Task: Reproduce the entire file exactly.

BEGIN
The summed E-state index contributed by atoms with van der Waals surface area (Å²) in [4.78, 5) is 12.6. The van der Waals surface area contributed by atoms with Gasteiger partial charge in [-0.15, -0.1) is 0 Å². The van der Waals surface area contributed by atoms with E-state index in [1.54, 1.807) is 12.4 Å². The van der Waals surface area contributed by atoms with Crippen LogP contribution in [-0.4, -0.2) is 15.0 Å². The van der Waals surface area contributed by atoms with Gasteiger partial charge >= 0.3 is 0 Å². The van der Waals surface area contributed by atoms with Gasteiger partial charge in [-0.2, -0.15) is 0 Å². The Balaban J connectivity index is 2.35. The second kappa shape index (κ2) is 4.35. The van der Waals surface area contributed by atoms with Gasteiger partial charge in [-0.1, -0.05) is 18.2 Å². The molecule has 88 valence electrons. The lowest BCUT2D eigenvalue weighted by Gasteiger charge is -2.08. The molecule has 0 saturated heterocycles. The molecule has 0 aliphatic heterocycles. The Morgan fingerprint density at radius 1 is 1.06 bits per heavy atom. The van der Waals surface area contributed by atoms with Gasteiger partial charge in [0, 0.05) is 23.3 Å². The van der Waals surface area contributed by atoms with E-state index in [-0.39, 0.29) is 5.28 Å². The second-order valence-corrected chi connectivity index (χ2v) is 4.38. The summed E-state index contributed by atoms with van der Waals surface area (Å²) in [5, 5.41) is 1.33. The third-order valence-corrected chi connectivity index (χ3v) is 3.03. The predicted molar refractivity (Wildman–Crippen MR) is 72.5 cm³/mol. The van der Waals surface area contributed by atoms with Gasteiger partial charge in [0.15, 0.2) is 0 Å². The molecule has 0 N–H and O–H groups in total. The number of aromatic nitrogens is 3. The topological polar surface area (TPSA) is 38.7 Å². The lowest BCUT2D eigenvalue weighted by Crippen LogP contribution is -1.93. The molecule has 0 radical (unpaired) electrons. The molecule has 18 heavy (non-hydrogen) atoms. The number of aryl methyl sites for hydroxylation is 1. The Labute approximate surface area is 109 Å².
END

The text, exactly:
The summed E-state index contributed by atoms with van der Waals surface area (Å²) in [4.78, 5) is 12.6. The van der Waals surface area contributed by atoms with Gasteiger partial charge in [-0.15, -0.1) is 0 Å². The van der Waals surface area contributed by atoms with E-state index in [1.54, 1.807) is 12.4 Å². The van der Waals surface area contributed by atoms with Crippen LogP contribution in [-0.4, -0.2) is 15.0 Å². The van der Waals surface area contributed by atoms with Gasteiger partial charge >= 0.3 is 0 Å². The van der Waals surface area contributed by atoms with Gasteiger partial charge in [-0.2, -0.15) is 0 Å². The Balaban J connectivity index is 2.35. The second kappa shape index (κ2) is 4.35. The van der Waals surface area contributed by atoms with Gasteiger partial charge in [-0.1, -0.05) is 18.2 Å². The molecule has 88 valence electrons. The lowest BCUT2D eigenvalue weighted by Gasteiger charge is -2.08. The molecule has 0 saturated heterocycles. The molecule has 0 aliphatic heterocycles. The Morgan fingerprint density at radius 1 is 1.06 bits per heavy atom. The van der Waals surface area contributed by atoms with Gasteiger partial charge in [0, 0.05) is 23.3 Å². The van der Waals surface area contributed by atoms with E-state index in [-0.39, 0.29) is 5.28 Å². The second-order valence-corrected chi connectivity index (χ2v) is 4.38. The summed E-state index contributed by atoms with van der Waals surface area (Å²) in [5, 5.41) is 1.33. The third-order valence-corrected chi connectivity index (χ3v) is 3.03. The predicted molar refractivity (Wildman–Crippen MR) is 72.5 cm³/mol. The van der Waals surface area contributed by atoms with Gasteiger partial charge in [0.15, 0.2) is 0 Å². The molecule has 0 N–H and O–H groups in total. The number of aromatic nitrogens is 3. The topological polar surface area (TPSA) is 38.7 Å². The lowest BCUT2D eigenvalue weighted by Crippen LogP contribution is -1.93. The molecule has 0 radical (unpaired) electrons. The molecule has 18 heavy (non-hydrogen) atoms. The number of aryl methyl sites for hydroxylation is 1. The Labute approximate surface area is 109 Å².